Thoughts on the future: Making it before they Bleed out

Ultimately, the organization’s aim is to play in the VCT Pacific League. “For our goals in 2023, there’s only one goal, making it to the franchise. And I believe I speak for the whole team,” confirms Nikola "LEGIJA" Ninić - Head Coach for Bleed Esports, explaining that steps were being taken to ensure that they are on track to achieve this.

The acquisition of Nephh to bolster its team was one of the recent steps that the organization took to ensure it meets this goal. “I believe with him (Nephh) in our team we have one more experienced player that can help us achieve our goal. Obviously, we will have to put a lot of time into practicing and working on our game plans. From the organization’s side, we get the best possible support, which enabled us to completely focus on the upcoming Split 2,” says LEGIJA, wishing that the players make it because he believes that they really deserve it.

The 32-year-old thinks that the team’s formidable firepower gives them an edge even when the team is a player down, adding that the team is looking to manage pressure and evolve through the season as it gains more experience.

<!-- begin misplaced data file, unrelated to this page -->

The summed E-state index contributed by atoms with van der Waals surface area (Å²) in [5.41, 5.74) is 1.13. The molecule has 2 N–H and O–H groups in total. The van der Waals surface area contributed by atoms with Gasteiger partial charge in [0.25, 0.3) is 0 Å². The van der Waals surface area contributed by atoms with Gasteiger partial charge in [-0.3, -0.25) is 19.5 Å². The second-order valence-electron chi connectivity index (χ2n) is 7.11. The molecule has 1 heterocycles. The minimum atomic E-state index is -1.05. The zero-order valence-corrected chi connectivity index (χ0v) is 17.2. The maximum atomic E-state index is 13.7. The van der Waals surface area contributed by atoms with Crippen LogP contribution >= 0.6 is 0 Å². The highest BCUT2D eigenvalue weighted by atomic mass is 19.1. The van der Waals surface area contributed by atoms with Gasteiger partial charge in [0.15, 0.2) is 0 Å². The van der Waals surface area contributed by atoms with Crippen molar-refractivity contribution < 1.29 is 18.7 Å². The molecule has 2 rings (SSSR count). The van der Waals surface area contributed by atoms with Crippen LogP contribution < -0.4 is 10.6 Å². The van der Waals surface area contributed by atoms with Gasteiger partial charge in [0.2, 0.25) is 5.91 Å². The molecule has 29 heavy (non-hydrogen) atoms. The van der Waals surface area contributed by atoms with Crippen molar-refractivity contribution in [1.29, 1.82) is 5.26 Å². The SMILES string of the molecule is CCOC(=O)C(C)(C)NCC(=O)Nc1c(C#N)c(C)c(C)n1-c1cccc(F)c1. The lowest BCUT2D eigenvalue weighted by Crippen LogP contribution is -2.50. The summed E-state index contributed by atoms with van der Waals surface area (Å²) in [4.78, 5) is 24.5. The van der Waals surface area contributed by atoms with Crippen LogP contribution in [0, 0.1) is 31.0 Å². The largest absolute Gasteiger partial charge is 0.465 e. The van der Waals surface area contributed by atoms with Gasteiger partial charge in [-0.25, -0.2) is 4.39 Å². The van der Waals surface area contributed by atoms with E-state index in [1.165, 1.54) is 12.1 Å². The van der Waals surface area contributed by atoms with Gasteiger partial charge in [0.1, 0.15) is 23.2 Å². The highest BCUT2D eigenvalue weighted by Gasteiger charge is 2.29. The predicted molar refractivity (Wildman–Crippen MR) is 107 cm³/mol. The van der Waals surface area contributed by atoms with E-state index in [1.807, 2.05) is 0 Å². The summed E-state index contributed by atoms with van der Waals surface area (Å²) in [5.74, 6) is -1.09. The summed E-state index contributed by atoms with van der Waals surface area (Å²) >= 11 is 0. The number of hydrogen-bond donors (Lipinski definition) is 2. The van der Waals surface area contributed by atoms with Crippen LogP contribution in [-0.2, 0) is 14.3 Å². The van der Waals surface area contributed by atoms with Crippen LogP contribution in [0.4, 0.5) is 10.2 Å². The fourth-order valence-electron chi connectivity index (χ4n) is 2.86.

When it comes to weakness I think that we need to manage pressure better. If we go into a game as the favorite, we tend to play with a different mindset, but that also comes with experience.
Nikola "LEGIJA" Ninić, Head Coach for Bleed Esports

The VCL 2023: Malaysia & Singapore Split 2 is scheduled to take place from 29th March to 4th June, a long haul that would require teams to be equal parts consistent and persistent to qualify for the Pacific Ascension.

Undoubtedly, Bleed Esports is the frontrunner to emerge victorious. However, with high expectations comes immense pressure, capable of punishing even the slightest of errors. The organization's meticulous planning and strategic maneuvers have equipped it with the best chance of replicating its success despite these challenges.

In the end, it all comes down to whether Bleed Esports shall execute when the stakes are high or if it will buckle under the pressure in the upcoming Split 2.

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Aditya is the in-house CS:GO writer at AFK Gaming. While his understanding of the esports space is not restricted by geographical borders, his current focus lies in the Asian region. Understands and follows almost all major esport titles.